Hull at home is the kind of match that all too often caused Liverpool to stumble in recent years. On this occasion a combination of irrepressible attacking movement and midfield creativity swept Liverpool to victory.
There have been definite signs over recent weeks that Liverpool are finally settled in to the tactical system and playing style that Jurgen Klopp envisioned when he took charge of the club. Leicester City and Chelsea were overcome without any real difficulty and a potentially difficult cup tie against Derby proved no obstacle.
The players are now approaching the level of fitness that Klopp requires for his high intensity style of play with Emre Can in particular now fit enough for a place on the bench.
There are still some doubts in the fan base as well as in the media and these doubts have their roots in the 2-0 loss away to Burnley in the second match of the season. In that match the opposition were content to sit in a low block after scoring early in the match and Liverpool struggled to break them down.
We should make no mistake that Hull City will have studied the blueprint presented by Burnley in that match and despite their lack of squad depth they have still performed above expectations to this point in the season.
In this match we saw summer signing Loris Karius finally fit after suffering a broken hand in the pre season and he replaced the Belgian international Simon Mignolet. There was also a change in the defensive line with Ragnar Klavan coming in to replace the Croatian Dejan Lovren.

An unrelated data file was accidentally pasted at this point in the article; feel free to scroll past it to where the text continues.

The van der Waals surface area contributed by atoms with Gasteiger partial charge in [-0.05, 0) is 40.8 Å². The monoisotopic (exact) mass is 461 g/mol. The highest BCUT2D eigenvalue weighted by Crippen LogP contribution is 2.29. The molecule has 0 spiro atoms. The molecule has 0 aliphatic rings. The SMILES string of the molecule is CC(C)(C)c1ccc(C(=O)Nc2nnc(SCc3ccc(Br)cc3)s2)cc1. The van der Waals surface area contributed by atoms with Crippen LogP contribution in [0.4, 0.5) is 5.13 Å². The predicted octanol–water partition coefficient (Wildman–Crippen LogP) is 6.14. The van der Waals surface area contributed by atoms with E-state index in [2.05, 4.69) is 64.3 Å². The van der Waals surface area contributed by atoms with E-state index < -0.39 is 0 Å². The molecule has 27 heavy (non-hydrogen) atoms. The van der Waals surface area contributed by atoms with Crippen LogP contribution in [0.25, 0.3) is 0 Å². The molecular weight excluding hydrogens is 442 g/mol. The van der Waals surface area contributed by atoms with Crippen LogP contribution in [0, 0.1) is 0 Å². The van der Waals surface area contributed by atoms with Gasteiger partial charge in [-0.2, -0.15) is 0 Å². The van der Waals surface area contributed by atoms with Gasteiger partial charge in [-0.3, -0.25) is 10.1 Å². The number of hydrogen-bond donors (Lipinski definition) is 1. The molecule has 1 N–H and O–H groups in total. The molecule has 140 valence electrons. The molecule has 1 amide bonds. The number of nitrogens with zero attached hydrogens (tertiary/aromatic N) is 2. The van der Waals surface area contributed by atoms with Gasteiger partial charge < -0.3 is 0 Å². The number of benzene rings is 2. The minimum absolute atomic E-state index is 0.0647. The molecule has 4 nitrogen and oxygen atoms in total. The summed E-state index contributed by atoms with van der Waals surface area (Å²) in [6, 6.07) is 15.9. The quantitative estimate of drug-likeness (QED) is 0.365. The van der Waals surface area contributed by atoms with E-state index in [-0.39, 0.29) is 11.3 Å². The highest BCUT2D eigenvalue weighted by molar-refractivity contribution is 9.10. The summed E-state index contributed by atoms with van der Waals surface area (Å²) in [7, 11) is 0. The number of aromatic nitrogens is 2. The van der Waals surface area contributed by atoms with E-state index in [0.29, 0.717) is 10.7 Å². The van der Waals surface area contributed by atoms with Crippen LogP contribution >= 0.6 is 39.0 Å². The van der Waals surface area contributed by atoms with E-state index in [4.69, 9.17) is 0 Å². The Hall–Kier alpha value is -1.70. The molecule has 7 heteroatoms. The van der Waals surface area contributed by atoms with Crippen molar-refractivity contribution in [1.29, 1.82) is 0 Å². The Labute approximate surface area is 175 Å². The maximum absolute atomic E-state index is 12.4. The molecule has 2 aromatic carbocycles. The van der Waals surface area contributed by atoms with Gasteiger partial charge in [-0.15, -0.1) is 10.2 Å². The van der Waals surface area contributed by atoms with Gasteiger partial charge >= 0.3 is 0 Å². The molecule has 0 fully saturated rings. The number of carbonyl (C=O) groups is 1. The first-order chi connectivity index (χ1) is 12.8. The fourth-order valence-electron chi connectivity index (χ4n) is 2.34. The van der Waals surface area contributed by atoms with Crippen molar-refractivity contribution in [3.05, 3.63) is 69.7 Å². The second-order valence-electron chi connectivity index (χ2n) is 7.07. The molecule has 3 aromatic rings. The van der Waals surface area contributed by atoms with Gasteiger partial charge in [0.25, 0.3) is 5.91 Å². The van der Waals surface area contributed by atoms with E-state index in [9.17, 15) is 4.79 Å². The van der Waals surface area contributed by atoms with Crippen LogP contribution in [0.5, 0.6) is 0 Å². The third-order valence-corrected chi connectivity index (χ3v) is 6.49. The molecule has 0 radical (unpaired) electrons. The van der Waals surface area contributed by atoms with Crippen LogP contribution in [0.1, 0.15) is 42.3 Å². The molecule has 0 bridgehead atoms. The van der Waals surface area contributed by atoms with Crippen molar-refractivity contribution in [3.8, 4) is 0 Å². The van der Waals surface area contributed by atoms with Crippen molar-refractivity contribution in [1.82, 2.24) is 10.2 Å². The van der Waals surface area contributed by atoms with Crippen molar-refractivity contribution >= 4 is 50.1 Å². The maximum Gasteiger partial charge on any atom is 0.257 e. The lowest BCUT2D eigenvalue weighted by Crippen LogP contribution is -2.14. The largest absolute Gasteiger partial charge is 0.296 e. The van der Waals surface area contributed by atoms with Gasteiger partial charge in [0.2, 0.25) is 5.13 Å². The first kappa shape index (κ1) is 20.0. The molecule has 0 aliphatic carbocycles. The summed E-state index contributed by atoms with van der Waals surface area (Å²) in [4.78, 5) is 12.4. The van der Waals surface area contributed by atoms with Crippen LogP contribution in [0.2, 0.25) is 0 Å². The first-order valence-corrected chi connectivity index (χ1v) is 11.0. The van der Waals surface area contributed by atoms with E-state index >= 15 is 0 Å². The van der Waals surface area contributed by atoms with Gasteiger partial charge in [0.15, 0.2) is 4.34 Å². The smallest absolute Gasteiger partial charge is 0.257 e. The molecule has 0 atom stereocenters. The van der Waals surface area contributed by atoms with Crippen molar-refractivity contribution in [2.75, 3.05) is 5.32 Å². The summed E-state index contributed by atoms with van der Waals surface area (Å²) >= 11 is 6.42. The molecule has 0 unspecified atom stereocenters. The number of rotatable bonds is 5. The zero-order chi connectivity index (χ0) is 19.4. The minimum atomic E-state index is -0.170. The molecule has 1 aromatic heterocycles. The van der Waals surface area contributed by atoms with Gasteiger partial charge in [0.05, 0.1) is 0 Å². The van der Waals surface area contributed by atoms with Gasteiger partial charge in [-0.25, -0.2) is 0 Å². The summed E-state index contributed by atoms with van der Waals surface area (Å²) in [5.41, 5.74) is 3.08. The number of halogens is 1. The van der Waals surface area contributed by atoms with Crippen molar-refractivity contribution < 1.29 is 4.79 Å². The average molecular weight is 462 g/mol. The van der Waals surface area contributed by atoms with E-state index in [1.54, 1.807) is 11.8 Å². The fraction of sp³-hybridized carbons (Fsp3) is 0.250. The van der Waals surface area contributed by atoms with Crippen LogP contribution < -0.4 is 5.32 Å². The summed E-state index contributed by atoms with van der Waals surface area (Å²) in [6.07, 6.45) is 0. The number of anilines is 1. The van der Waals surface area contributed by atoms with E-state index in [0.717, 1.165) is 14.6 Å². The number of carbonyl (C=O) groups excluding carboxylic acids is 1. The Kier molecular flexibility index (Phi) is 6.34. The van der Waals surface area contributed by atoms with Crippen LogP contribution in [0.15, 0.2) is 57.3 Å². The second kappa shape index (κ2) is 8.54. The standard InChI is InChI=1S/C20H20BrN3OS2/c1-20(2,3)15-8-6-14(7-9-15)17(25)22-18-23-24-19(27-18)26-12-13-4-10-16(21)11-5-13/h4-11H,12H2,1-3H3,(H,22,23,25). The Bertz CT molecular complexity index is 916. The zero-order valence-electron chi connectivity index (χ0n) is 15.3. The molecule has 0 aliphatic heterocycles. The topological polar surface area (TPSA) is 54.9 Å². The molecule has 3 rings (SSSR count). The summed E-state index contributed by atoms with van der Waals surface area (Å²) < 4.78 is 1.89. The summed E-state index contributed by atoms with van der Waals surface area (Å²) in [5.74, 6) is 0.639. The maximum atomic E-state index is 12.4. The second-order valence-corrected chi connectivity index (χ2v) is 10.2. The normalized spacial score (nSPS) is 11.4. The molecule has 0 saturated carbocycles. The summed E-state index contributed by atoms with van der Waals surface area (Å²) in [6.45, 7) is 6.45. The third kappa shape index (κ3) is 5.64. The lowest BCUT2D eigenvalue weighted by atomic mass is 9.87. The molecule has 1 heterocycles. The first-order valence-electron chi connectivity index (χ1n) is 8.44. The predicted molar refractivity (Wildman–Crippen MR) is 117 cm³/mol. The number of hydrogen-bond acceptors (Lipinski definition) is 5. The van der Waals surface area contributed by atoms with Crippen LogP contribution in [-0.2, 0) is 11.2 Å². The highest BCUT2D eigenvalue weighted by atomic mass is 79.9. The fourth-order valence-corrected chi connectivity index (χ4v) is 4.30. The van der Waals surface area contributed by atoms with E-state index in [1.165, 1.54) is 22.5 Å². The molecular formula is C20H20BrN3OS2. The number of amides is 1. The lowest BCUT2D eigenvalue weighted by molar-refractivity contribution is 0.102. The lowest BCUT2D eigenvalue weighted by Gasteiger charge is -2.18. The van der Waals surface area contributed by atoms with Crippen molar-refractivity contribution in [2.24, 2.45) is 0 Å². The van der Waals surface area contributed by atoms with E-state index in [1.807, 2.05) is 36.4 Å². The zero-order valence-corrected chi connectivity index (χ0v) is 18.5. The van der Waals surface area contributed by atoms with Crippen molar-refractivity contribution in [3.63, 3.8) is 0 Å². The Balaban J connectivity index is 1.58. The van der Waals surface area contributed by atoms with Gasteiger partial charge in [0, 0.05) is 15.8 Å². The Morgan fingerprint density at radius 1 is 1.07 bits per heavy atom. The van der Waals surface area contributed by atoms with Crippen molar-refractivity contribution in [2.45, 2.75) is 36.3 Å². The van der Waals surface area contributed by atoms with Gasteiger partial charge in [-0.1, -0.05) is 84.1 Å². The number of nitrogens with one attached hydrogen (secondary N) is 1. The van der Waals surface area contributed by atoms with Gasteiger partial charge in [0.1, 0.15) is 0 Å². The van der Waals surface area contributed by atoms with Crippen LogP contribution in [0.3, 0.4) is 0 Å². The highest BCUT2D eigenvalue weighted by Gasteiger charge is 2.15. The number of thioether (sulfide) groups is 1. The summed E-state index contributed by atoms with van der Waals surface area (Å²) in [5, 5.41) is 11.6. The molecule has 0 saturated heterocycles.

The midfield strata remained unchanged with Lallana, Henderson and Wijnaldum continuing to impress.
The biggest surprise came in the final third where Klopp has an array of options. In this match we saw Roberto Firmino preferred in the lone striker role with Daniel Sturridge dropped to the bench and Coutinho coming in on the left hand side.
Liverpool comfortable playing out
In earlier matches this season Liverpool have struggled to play out of the defensive third when under pressure from the opposition. Jurgen Klopp has a clear preference for playing through the thirds in the build up phase and this means that the defensive players and Jordan Henderson as the number six or controlling midfielder have to be capable when bringing the ball out.
Here we have Ragnar Klavan under extreme pressure in his own penalty area as Hull looked to force a mistake deep in the Liverpool half.
Instead of becoming flustered though Klavan had the composure to dribble the ball forward and break the initial press with his movement. Interestingly though he also had players dropping in to space to offer options to play through the press with a pass. Both James Milner and Jordan Henderson are offering for a pass.
This is a huge departure from the early stages of the season when there were no players that seemed to want to take responsibility on the ball.
This is another example of the type of movement that facilitates Liverpool playing out from the back. As pressure is placed on the man in possession there are two players in an advanced line playing ahead of the ball that are both offering options for the ball to be played in to.
In the modern game and for a team like Liverpool it is incredibly important that they have a clear plan and structure in place to allow then to build an attack from deep.
Sustained and measured possession in these areas can lead to a much more effective attacking movement when they move the ball up and through the thirds.
Midfield rotations provide width
There are a number of different rotations that teams can employ in the middle of the pitch to allow for passing options and access in to attacking areas. In this match we saw Liverpool employ two distinctive rotations, one on the right flank and one on the left flank to best suit the ID’s of the players that were selected.